I note PC World of all places sell them too but they want about a tenner each pfft. Not that I would buy a thing from them ever again!

Sandwiches anyone?

Shade
On a day of 35 degrees I had been walking for hours when I spotted this lone tree shading a small bench. A perfect respite from the scorching heat. The village of Gois is in the background.

Anyway I digress. I was sitting minding my own business, watering the dog, making sure he was in the shade, checking his paws as we’d been on a hot pavement for a while, and answering the phone when suddenly this bloke comes out of nowhere and speaks in German to me.

I shrugged “No sprecken zie Deutsch.” And he says in lovely English “Do you mind if I sit with you?”

Well had this been the UK I’d have been suspicious and wondered if he was a dogger or scammer or something. But I noted the sandwich bag in his hand so I moved my stuff to make room and asked him to sit.

He of course had to fuss Jack a little, mainly cos Jack wasn’t going to let him get away without doing it. But he seemed happy to so I let him have his emotional fix and only intervened when Jack smelled the sandwich. The man sat and started eating it and Jack got bored and started digging a hole by the tree. He loves digging holes.

That sarnie looked mighty tasty so I said “Yum that looks nice!”

He laughed and said it was, although he’d have preferred chicken if they’d had it. And so we talked about sandwiches for about 15 minutes. Yes, 2 grown men, complete strangers, sitting in the shade of a single tree, in the middle of farmers fields, in blazing sunshine chatting about various sandwich fillings and then onto types of bread.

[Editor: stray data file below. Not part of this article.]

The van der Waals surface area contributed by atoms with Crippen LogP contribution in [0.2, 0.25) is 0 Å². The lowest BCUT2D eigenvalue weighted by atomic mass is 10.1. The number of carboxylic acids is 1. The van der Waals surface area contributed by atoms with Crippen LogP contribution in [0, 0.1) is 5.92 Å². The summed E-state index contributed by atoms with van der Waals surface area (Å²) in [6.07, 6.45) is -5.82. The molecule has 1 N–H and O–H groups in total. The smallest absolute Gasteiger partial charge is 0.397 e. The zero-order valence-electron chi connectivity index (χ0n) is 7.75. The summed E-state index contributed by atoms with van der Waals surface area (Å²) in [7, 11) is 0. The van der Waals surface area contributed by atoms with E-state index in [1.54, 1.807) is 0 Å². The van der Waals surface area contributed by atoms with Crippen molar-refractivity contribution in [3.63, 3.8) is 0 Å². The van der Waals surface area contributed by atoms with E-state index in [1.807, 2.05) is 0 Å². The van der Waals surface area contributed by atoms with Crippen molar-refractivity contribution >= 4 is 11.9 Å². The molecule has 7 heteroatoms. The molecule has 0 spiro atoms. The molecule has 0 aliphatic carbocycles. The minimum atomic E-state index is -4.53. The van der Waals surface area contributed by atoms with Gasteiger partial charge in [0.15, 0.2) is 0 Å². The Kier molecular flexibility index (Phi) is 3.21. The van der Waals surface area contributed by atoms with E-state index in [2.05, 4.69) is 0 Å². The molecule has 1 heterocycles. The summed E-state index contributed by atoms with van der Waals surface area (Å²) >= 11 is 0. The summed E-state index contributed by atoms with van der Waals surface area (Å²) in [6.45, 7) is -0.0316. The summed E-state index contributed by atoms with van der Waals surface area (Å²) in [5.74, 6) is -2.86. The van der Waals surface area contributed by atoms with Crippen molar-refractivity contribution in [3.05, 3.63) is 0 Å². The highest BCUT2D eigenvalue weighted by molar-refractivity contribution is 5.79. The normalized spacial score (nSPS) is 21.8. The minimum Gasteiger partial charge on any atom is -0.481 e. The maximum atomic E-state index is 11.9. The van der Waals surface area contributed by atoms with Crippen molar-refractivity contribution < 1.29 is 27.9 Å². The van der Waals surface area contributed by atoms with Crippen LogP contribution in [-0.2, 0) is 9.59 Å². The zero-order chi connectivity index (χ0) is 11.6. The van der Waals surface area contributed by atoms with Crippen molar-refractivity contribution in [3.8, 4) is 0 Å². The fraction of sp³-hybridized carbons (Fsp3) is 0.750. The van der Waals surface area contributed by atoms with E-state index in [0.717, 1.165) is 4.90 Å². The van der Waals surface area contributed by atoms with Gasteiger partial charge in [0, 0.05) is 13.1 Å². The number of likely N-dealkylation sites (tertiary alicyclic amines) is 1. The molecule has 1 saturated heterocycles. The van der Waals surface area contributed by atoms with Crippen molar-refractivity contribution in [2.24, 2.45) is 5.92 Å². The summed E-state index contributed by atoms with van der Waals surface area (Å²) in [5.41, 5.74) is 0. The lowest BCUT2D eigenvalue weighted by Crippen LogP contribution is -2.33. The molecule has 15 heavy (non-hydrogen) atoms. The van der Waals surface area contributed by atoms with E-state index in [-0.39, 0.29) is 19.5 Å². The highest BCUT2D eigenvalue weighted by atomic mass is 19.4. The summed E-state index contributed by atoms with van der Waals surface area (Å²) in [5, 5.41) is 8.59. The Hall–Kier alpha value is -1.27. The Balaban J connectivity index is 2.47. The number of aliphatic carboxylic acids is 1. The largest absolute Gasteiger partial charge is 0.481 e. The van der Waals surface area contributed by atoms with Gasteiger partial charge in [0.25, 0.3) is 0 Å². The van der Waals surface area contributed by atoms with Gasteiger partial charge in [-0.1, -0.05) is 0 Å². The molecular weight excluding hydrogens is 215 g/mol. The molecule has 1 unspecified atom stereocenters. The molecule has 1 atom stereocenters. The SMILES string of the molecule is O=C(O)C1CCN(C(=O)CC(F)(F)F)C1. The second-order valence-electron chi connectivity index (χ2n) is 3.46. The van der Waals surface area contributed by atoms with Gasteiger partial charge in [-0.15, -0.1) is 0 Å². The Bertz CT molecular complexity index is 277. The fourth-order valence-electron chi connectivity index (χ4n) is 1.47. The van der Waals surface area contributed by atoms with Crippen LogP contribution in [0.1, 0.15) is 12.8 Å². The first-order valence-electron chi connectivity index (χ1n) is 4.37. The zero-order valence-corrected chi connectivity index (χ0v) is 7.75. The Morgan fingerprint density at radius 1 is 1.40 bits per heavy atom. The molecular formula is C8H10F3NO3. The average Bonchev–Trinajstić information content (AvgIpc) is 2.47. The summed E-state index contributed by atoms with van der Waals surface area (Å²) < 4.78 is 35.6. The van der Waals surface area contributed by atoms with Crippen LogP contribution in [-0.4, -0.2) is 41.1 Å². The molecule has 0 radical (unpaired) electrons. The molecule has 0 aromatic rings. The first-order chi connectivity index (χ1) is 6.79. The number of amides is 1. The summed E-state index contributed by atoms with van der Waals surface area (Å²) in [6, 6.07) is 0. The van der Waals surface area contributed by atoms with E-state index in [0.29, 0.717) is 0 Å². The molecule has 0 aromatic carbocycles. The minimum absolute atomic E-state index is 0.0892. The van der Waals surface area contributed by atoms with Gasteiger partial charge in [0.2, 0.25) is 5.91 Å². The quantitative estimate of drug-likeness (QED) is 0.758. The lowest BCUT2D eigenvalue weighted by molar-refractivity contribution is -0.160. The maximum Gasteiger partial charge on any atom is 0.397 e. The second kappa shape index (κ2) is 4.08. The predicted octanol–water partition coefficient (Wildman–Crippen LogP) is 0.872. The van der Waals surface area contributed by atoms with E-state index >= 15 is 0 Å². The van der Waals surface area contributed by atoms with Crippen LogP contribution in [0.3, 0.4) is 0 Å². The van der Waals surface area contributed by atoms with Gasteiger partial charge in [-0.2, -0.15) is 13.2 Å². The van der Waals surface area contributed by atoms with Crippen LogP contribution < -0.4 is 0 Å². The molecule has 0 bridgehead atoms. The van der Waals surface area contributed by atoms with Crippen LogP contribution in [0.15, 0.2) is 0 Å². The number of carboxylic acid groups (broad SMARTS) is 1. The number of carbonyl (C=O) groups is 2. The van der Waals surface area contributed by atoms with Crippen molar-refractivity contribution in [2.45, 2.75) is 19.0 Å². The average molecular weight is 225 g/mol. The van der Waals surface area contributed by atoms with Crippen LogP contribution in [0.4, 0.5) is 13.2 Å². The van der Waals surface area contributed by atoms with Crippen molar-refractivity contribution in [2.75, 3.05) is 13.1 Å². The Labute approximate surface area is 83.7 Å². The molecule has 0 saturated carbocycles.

We agreed that Schwarzbrot is one of the best breads going and the American Max Super Soft sandwich bread which is all over Europe was about the worst.

I picked my rucsac up and got the dog and said bye as he was finishing his sandwich and he waved as we walked away and you know what? I felt amazingly relaxed and content after having a completely unexpected but innocent and pleasant conversation about nothing more than bread and sandwich fillings!

How odd life can be!

So we continued down into Gois and the little church on the little hill was looking rather pretty so I decided to have a wander up and see if it was open. They usually are not I have found here and I don’t know why that is, as God’s house is always supposed to be open. Anyway I wanted to try but on the way I found some horses in stables. They were beautiful, obviously not your normal old nag, more your classy equine.

I stopped to feed them cos like, if you pass an animal you have to feed it right? I have no idea why, I just know it’s true. How many kids have grown up feeding the ducks before they can even say quack?

Jack says hello
Jack really cannot contain himself when there’re other animals to greet. The horse was unsure about going for a full blown kiss but had Jack been 6 inches taller he’d have been over the wall.